Every year, millions of migratory birds fly over Switzerland. Some of them, unfortunately, end their journey in the rotors of a wind farm. Now, a new radar system which the ZHAW School of Engineering helped to develop should not only provide better protection to migratory birds, but also increase the efficiency of wind-power plants.
If the Swiss Confederation’s Energy Transformation 2050 agenda is implemented as planned, there will be a significant increase in the number of wind-power installations in the decades to come. Hundreds of additional wind turbines at heights of up to 150 metres will be a new source of danger to the nearly 200 million migratory birds flying over Switzerland each year. Studies carried out by the Swiss Ornithological Institute in Sempach show that some 20 percent of these birds fly at altitudes at which they could collide with wind turbines. Swiss Birdradar Solution AG has set itself the objective of ensuring that green wind energy can in future be produced in a way which jeopardises as few birds as possible. To that end, the company, in collaboration with its technology and science partners, has developed BirdScan, a new system based on radar technology and digital signal processing. The principal development partners are the Swiss Ornithological Institute in Sempach, the ZHAW School of Engineering and Brütsch Elektronik AG, their industry partner. The project has financial backing from Switzerland’s Innosuisse (former CTI).
“The objective is to be able to identify the current volume of migratory birds flying over Switzerland in broad formations during the day and, in particular, at night. When dense formations of birds are in flight, the wind turbines can then be temporarily shut down.”
Felix Liechti, Sempach Ornithological Institute
Housed in a compact container about two metres tall and one-and-a-half metres wide, the protection system should in future be set up at wind farm sites. As Felix Liechti of the Sempach Ornithological Institute explains, “The objective is to be able to identify the current volume of migratory birds flying over Switzerland in broad formations during the day and, in particular, at night. When dense formations of birds are in flight, the wind turbines can then be temporarily shut down.” The system uses a horn-shaped antenna which sends a vertical beam several 100 metres into the sky at an angle of about 45 degrees. “The radar sends out short, high-frequency pulses about 1,800 times per second. These then reflect off objects in the sky,” explains Daniel Früh of the Centre for Signal Processing and Communications Engineering, who is managing the ZHAW School of Engineering side of the project. When they reach the receiver on the ground, the reflected pulses undergo further digital processing. The task for Daniel Früh and his team was to develop an algorithm capable of distinguishing birds from other objects in the sky and determining as precisely as possible how many birds had been identified and at what height they were flying. In order to optimise the system’s bird-detection capabilities, it was also necessary to carry out more development work on the radar’s high-frequency characteristics. This work was also required in order to obtain a licence to operate this innovative type of radar, for which a new national norm was registered with the Swiss telecommunications authority.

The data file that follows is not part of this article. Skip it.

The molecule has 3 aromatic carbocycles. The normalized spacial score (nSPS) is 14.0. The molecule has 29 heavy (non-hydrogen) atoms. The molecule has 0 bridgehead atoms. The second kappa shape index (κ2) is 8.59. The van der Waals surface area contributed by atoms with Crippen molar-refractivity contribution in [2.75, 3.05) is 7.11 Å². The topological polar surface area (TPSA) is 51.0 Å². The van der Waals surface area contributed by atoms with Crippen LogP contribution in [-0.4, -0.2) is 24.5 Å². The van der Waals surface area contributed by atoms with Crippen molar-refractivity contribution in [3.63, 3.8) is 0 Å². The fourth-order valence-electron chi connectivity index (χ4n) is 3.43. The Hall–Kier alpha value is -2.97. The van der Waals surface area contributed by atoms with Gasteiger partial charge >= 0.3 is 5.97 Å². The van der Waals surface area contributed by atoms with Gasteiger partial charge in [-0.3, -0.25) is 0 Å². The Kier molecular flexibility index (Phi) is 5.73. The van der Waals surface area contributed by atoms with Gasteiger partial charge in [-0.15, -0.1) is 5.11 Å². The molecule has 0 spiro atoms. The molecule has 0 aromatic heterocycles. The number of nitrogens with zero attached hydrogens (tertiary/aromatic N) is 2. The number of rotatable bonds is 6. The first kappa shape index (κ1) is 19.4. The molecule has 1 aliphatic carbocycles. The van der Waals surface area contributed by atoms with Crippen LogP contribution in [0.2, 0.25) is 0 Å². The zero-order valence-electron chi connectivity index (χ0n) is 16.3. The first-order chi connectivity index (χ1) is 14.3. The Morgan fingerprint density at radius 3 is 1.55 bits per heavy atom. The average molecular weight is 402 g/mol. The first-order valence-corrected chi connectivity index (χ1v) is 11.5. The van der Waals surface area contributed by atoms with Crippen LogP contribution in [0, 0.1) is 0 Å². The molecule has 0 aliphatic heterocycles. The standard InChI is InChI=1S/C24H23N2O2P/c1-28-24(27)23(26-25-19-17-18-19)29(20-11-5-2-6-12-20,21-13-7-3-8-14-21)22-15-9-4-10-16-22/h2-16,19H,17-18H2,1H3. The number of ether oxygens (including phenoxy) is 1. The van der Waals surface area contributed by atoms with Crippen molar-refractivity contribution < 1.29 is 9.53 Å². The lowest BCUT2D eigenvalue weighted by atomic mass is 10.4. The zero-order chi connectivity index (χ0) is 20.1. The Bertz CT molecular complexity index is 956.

If there are too many birds flying at a given height, the system will automatically shut down the wind farm. Once the number of birds diminishes, the rotors are switched back on. “The key advantage of this system is that the shutdown and restarting of the wind farm are fully automatic,” explains Daniel Früh. Because bird movements are monitored in real time, the wind farm is only shut down when the number of birds flying over it reaches a given threshold. This means that BirdScan is worthwhile both for birds and wind farm operators, explains Urs Seiffert of Swiss Birdradar Solution AG, the firm which will distribute the finished product. “Until now, in order to provide sufficient protection to birds, wind farm operators have had to switch off their turbines for comparatively long windows of time based on rough estimates of when large numbers of migratory birds were expected to appear. Our system provides more precise data on when wind turbines should be automatically switched on and off. This reduces downtime by about two thirds.”
“The key advantage of this system is that the shutdown and restarting of the wind farm are fully automatic.”
Daniel Früh, Project Manager, Centre for Signal Processing and Communications Engineering (ZSN)
The project has not yet been fully completed, however. “We are still making some detailed improvements to the way the system detects birds,” says Daniel Früh. While the accuracy of the algorithm is still being optimised, one BirdScan installation has already been in operation for several months on the Grenchenberg mountain in the Swiss canton of Solothurn. A wind farm with six wind turbines will soon be erected on this site, destined to meet the electricity needs of two thirds of all households and businesses in the town of Grenchen.
The ZHAW School of Engineering will continue to work intensively on bird detection systems in the future. A follow-up project has been planned which will examine bird movements in even greater detail. This should make it possible to determine the speed at which birds are flying, their flight direction and their species.
At a glance
Participating institutes and centres
Financing:Innosuisse (former CTI)
Project duration: 2013-2016